If you exclude 'eval', it's relatively simple to write
program transformations that will protect a finite set
of symbols.

If you want to protect the data objects accessible through
the protected symbols, you have some serious thinking to
do.

Example:
        (define my-own-pair-mangler (lambda (p) (set-car! p p) (set-cdr! p p)))

        (let ((x protected-symbol-foo)) (my-own-pair-mangler x))
--



Tue, 23 Oct 2001 03:00:00 GMT  
 Defining define (possibly a mad question)


Quote:
>On 04 May 1999 13:17:48 +0200, Rolf-Thomas Happe

...
>    Prevent the arguments to a procedure call from being evaluated
>    without changing the procedure call itself in any way

>I suspect that this latter is impossible, and that therefore I should
>try something else; any comments would be useful.

>>   Then you may want to consider the module system your Scheme
>>provides or not, a metacircular evaluator (cf. the book by Abelson,
>>Sussman: Structure and Interpretation of Computer Programs), macros.

>I really appreciate you taking the time to help me; if only I had the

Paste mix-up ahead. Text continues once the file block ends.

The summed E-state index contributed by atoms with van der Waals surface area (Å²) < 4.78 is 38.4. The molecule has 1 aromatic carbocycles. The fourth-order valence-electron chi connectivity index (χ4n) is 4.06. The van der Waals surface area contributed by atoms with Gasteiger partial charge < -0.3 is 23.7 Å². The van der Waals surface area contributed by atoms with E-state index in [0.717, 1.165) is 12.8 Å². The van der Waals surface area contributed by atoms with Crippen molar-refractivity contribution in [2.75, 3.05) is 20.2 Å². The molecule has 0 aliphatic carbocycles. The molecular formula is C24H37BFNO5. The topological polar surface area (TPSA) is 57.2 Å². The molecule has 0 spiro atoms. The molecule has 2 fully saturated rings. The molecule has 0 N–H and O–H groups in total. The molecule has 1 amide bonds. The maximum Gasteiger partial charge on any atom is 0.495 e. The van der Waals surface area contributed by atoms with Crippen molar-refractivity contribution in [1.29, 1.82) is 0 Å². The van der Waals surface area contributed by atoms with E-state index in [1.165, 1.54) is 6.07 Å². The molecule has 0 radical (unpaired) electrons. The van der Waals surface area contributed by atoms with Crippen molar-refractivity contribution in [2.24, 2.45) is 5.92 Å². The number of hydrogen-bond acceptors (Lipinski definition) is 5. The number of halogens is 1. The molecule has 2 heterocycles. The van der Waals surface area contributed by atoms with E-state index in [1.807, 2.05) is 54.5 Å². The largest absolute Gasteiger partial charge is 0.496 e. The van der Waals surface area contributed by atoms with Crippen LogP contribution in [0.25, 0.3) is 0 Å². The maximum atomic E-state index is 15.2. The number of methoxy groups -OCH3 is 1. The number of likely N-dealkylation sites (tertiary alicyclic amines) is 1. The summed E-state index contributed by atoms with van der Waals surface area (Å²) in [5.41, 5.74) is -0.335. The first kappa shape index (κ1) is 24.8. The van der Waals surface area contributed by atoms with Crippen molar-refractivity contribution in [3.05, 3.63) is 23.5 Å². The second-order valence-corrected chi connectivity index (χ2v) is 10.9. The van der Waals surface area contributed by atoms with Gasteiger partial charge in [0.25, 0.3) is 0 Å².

>knowledge to interpret your answers! 'Consider a metacircular evaluator'
>is a little too concise for me...

a metacircular evaluator would be your own implementation of a scheme-like
language that has the procedure-wrapping behavior you want.  your evaluator
would be used to evaluate the scheme-like program (represented in list
form).

what makes it a "metacircular" evaluator is that you would implement it in
scheme and rely on scheme's support for symbol processing to simplify
your evaluator program.  you interpret (or translate) the scheme-like
program, looking for the special places where this procedure-wrapping feature
is needed.  for all other scheme-like constructs, you just shove it down
into the scheme system to evaluate it.

though they often get much more complicated, these types of evaluators are
one of the main draws of scheme for the programming language community.
people use scheme to implement their own pet research languages.

reading the above-mentioned SICP book chapters will provide much more detail
to give you a better sense of what is involved.

Quote: